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Political impasse in Spain

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The Spanish general election of December 20 created a political impasse. Although the Partido Popular, PP, the governing party under Prime Minister Mariano Rajoy, won the most seats, this was a hollow victory indeed. With just 28 percent of the vote and 123 seats in the 350 seat Congress of Deputies, Rajoy is a long way short of a majority. Since his only potential partner, the centre-right populist party Ciudadanos, has only 40 seats, he also has little chance even of forming a coalition government.

At the same time, the "grand progressive coalition" pursuing “left-wing policies” called for by Pedro Sánchez, the leader of the Partido Socialista Obrero Español, PSOE, also looks unlikely.

In short, Spain has a hung parliament. For the first time in the post Franco era, the “two-party” system has failed to produce a government. If the impasse continues, a new election is almost a certainty. Despite this, the election result represents a rejection of austerity and a swing to the left by the electorate, comparable to that in Portugal in November.

Traditional left in Crisis
Nonetheless, both the traditional parties of the Spanish labour movement suffered serious setbacks. The PSOE had its worst ever result, 22 per cent and 90 seats, while the United Left, IU, which includes the Communist Party, lost 9 of its 11 seats.
Like the PSOE, which imposed a swingeing austerity programme after 2008, the IU’s losses stem, at least in part, from its electoralist opportunism in the face of the capitalist crisis. It participated in governments that imposed austerity measures in Andalusia and Asturias, and even supported a PP government in Extremadura.
The decline in the fortunes of the reformist parties, right and left, might not matter if Podemos were a clear, radical, working class party capable of advancing a socialist programme of action, but it is not. Rather, it is a petty bourgeois populist party, proclaiming itself neither right nor left, refusing to refer to itself as socialist or to identify with the working class movement and the trade unions.
In 2015, Pablo Iglesias, its leader, swung the party rightwards, appealing to conservative voters by courting the police, the army and the church. He announced the recruitment to its electoral lists of former judges, police officials and even a retired Chief of the Armed Forces General Staff, of whom he said;
“It is an honour for us to be joined by Julio Rodríguez, a man who has devoted his life to defending his country, a uniformed citizen and a democrat who has held the highest rank available in the military, and who contributes the solvency, honesty and commitment of a life devoted to others.”
However, Podemos also gained from the alliances it had made in the local elections last May, most notably in Barcelona where Ada Colau, a prominent anti-eviction activist, headed Barcelona En Comú and won the mayoralty.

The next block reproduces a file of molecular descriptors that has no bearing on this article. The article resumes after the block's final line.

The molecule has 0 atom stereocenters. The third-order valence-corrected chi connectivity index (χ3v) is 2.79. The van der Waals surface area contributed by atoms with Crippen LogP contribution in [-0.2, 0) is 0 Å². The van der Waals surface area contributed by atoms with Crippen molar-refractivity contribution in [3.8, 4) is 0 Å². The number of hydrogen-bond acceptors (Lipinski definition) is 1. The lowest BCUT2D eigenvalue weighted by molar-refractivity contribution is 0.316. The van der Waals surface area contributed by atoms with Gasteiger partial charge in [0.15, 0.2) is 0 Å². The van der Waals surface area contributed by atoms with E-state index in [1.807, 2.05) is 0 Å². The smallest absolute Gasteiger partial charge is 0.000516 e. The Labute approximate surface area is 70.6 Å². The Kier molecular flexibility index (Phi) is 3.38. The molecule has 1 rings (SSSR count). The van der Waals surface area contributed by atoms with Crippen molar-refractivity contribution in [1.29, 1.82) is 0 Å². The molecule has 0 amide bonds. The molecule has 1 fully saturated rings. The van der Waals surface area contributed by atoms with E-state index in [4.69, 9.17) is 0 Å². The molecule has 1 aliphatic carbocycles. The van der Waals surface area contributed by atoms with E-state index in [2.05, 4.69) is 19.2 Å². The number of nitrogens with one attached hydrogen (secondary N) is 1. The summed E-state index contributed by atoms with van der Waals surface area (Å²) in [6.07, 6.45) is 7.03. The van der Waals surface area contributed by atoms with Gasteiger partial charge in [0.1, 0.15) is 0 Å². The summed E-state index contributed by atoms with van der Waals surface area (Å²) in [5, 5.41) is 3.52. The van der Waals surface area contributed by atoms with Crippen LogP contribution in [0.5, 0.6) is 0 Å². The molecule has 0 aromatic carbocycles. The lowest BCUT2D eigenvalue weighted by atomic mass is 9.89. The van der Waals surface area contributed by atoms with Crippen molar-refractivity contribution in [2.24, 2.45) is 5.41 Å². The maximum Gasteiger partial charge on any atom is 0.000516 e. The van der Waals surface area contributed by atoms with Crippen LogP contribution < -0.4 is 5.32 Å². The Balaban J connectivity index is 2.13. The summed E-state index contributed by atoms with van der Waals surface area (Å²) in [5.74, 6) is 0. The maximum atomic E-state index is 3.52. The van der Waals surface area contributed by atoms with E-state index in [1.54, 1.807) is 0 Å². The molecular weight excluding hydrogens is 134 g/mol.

The Catalan dilemma
Although Podemos does not itself support Catalan independence, it has correctly called for a referendum in Catalunya on the question. This is a major obstacle to the formation of a left coalition with PSOE, which actually supports the Spanish state’s denial of the Catalans' right to secede if the majority so decide. Its spokesman, Antonio Hernando, recently said that PSOE had, "an unwavering commitment to the unity and integrity of Spain, our defence of the Constitution and our rejection of the acts that might lead to non-compliance with the law or the constitution".
What sort of government?
Given the present balance of forces in the country, then, a stable government, either of the right or the left, looks difficult to achieve, if not impossible. Even another election would not, by itself, resolve the problem. For the Left and the working class, changing that balance of forces means a return to the streets, to mass direct action, to working class mobilisation not around the vague utopian slogans of the past four years but around clear demands, focusing on;

• an end to unemployment, homelessness, the cuts to the welfare and education systems; making the rich pay for repairing the devastation their system has caused.
 • the right of Catalans to hold a referendum on whether they wish to secede from the Spanish state.
• a workers' government based on councils of delegates at local and national level, organized to defend themselves against the army, the police and the guardia civil.
To achieve such goals, the workers and youth who, over the last five years, have demonstrated their radicalism and fighting prowess, need to build a powerful revolutionary workers' party.

Its members will have to come from the rank and file of Podemos, the IU, the PSOE, as well as young people new to struggle. They need to link up at local and state-wide levels to prepare the creation of the new party on a clear revolutionary programme.

The impending economic crisis will pose once again the question of power, and not simply in electoral terms but in terms of which class rules. That question will also be posed in other European countries and the new party will have to be internationalist from the outset, defending the rights of refugees and setting as its goal a Socialist United Sates of Europe.